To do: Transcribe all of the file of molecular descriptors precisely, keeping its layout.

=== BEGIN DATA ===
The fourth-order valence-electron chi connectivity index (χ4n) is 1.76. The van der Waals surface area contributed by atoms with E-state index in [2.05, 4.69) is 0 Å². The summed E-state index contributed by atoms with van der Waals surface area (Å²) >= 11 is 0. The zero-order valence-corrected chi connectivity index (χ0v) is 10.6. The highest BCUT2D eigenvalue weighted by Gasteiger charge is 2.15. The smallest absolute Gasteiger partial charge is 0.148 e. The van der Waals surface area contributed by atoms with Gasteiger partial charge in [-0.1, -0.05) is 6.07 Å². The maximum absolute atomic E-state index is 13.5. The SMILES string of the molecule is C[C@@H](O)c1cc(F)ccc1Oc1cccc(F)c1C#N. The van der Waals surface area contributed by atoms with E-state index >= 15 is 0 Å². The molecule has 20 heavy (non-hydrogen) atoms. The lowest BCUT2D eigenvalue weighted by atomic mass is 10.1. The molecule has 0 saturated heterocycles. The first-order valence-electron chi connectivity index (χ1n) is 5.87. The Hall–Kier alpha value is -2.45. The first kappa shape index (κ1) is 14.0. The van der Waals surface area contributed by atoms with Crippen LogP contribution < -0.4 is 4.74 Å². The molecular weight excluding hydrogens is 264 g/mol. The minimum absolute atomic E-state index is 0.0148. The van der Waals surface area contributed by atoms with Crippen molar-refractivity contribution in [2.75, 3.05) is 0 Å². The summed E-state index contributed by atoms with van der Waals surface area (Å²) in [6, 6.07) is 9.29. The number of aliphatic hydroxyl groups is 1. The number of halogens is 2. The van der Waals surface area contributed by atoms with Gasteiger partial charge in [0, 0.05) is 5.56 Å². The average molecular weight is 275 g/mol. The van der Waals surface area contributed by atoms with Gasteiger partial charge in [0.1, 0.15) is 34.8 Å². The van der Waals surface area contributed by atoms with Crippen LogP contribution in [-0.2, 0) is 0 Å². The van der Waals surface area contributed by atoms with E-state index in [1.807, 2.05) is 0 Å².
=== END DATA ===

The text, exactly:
The fourth-order valence-electron chi connectivity index (χ4n) is 1.76. The van der Waals surface area contributed by atoms with E-state index in [2.05, 4.69) is 0 Å². The summed E-state index contributed by atoms with van der Waals surface area (Å²) >= 11 is 0. The zero-order valence-corrected chi connectivity index (χ0v) is 10.6. The highest BCUT2D eigenvalue weighted by Gasteiger charge is 2.15. The smallest absolute Gasteiger partial charge is 0.148 e. The van der Waals surface area contributed by atoms with Gasteiger partial charge in [-0.1, -0.05) is 6.07 Å². The maximum absolute atomic E-state index is 13.5. The SMILES string of the molecule is C[C@@H](O)c1cc(F)ccc1Oc1cccc(F)c1C#N. The van der Waals surface area contributed by atoms with E-state index >= 15 is 0 Å². The molecule has 20 heavy (non-hydrogen) atoms. The lowest BCUT2D eigenvalue weighted by atomic mass is 10.1. The molecule has 0 saturated heterocycles. The first-order valence-electron chi connectivity index (χ1n) is 5.87. The Hall–Kier alpha value is -2.45. The first kappa shape index (κ1) is 14.0. The van der Waals surface area contributed by atoms with Crippen LogP contribution < -0.4 is 4.74 Å². The molecular weight excluding hydrogens is 264 g/mol. The minimum absolute atomic E-state index is 0.0148. The van der Waals surface area contributed by atoms with Crippen molar-refractivity contribution in [2.75, 3.05) is 0 Å². The summed E-state index contributed by atoms with van der Waals surface area (Å²) in [6, 6.07) is 9.29. The number of aliphatic hydroxyl groups is 1. The number of halogens is 2. The van der Waals surface area contributed by atoms with Gasteiger partial charge in [0, 0.05) is 5.56 Å². The average molecular weight is 275 g/mol. The van der Waals surface area contributed by atoms with Gasteiger partial charge in [0.1, 0.15) is 34.8 Å². The van der Waals surface area contributed by atoms with Crippen LogP contribution in [-0.2, 0) is 0 Å². The van der Waals surface area contributed by atoms with E-state index in [1.807, 2.05) is 0 Å².